public Observable<Result> serviceNetworkCallRx() {
    return ... // return some data from a network call
  public Observable<Result> anotherServiceNetworkCallRx() {
    return ... // return some data from a network call
privileged aspect TestExceptionInjectorRx {
  pointcut injectTestExceptionRx(): target(BusinessServiceRx) && execution(public Observable<Result> *(..));
  Observable<Result> around(): injectTestExceptionRx() {
    // simulate an exception being thrown downstream from the method(s) adviced
    return Observable.error(new RuntimeException("TEST"));

This example also shows that the pointcut in the aspect can advice multiple service methods.

Determining When to Build with Aspects (or Not)

Next, we need to weave the aspect in the example into the app code, and then find some way to determine when to do a build with aspects for testing, and when to just do a normal build. In the concluding part of this post, I will show the workflow I use as one way of doing this.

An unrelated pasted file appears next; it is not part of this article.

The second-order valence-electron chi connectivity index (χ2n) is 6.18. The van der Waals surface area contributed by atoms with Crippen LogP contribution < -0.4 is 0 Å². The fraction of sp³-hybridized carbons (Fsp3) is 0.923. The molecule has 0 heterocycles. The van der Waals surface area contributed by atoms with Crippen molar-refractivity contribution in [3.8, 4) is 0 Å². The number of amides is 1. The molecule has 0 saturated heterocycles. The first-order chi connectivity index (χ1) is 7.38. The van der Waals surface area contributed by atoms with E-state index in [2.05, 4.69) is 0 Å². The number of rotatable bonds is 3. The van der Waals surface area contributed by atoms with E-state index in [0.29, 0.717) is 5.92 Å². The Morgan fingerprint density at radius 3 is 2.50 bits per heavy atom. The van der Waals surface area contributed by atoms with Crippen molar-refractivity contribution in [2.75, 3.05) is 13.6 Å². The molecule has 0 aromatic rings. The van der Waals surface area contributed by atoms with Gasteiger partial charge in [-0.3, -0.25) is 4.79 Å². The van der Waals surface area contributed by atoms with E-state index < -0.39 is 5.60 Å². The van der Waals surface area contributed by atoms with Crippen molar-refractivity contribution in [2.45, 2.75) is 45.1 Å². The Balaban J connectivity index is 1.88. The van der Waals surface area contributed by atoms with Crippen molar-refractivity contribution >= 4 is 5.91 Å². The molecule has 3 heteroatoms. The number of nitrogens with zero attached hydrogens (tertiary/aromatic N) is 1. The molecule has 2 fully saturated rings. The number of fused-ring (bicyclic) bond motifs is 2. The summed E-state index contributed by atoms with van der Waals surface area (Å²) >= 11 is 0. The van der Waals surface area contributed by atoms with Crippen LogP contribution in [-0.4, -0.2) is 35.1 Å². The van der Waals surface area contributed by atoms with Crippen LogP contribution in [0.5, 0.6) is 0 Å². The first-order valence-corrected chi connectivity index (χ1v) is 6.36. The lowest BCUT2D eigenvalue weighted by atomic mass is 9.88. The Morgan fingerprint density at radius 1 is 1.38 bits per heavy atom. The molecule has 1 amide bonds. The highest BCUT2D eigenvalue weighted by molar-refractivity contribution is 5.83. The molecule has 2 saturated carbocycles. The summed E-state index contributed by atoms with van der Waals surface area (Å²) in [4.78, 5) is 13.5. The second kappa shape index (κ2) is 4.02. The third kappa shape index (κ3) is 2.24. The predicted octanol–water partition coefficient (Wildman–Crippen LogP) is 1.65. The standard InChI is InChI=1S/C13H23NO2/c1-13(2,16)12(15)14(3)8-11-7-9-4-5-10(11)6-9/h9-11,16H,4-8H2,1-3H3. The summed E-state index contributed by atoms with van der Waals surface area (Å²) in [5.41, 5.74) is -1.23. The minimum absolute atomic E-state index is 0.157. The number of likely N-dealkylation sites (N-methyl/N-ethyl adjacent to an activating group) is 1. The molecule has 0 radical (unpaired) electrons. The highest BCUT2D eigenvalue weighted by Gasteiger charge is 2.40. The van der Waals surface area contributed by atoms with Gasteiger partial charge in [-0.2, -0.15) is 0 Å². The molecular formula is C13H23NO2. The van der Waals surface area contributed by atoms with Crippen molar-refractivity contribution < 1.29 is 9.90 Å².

For Testing Only?

As I have mentioned, when using aspects the test/logging code resides in an aspect file that is isolated from the app code and should never get into a release build. However it is always available when I want to run the tests again, and there is no need to worry about forgetting to remove temporary test code after the testing is done.

The use of AOP (Aspect Oriented Programming) for testing only is purely my personal preference. Of course you can just as easily use AspectJ as part of your development process and include aspects in your app code.


Published on Java Code Geeks with permission by David Wong, partner at our JCG program. See the original article here: Is AspectJ Still Useful for Android? Part 1

Opinions expressed by Java Code Geeks contributors are their own.

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Mamta Sharma
2 years ago

The proxy design pattern can be used in cases where the cost of creation and maintenance of an object is expensive for the application. It can be used to defer the full cost of its creation and initialization until we actually need it. An example for it could be an application that is slow to load, and our task is to make the loading faster. One way could be to avoid creating all the expensive objects at once when the document is opened. The only way to approach this would be to create expensive objects on demand. The proxy can… Read more »